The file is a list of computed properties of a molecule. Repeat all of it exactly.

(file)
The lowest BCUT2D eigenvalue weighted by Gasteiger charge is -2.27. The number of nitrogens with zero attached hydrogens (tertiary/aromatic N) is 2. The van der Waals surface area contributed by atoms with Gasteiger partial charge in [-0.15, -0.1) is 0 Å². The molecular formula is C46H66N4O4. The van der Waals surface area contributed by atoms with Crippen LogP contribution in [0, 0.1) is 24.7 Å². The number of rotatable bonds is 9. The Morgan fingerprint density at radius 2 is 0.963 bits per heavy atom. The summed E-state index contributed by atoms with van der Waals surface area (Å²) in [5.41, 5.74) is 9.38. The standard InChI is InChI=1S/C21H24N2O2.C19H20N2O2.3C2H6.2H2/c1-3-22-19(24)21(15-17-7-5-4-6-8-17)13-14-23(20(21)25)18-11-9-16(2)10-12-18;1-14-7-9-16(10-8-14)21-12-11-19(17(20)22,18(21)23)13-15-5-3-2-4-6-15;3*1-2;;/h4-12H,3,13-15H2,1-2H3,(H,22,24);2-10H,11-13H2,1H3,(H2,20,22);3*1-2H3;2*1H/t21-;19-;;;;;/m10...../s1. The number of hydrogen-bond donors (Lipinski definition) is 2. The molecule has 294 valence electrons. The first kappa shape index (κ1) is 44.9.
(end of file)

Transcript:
The lowest BCUT2D eigenvalue weighted by Gasteiger charge is -2.27. The number of nitrogens with zero attached hydrogens (tertiary/aromatic N) is 2. The van der Waals surface area contributed by atoms with Gasteiger partial charge in [-0.15, -0.1) is 0 Å². The molecular formula is C46H66N4O4. The van der Waals surface area contributed by atoms with Crippen LogP contribution in [0, 0.1) is 24.7 Å². The number of rotatable bonds is 9. The Morgan fingerprint density at radius 2 is 0.963 bits per heavy atom. The summed E-state index contributed by atoms with van der Waals surface area (Å²) in [5.41, 5.74) is 9.38. The standard InChI is InChI=1S/C21H24N2O2.C19H20N2O2.3C2H6.2H2/c1-3-22-19(24)21(15-17-7-5-4-6-8-17)13-14-23(20(21)25)18-11-9-16(2)10-12-18;1-14-7-9-16(10-8-14)21-12-11-19(17(20)22,18(21)23)13-15-5-3-2-4-6-15;3*1-2;;/h4-12H,3,13-15H2,1-2H3,(H,22,24);2-10H,11-13H2,1H3,(H2,20,22);3*1-2H3;2*1H/t21-;19-;;;;;/m10...../s1. The number of hydrogen-bond donors (Lipinski definition) is 2. The molecule has 294 valence electrons. The first kappa shape index (κ1) is 44.9.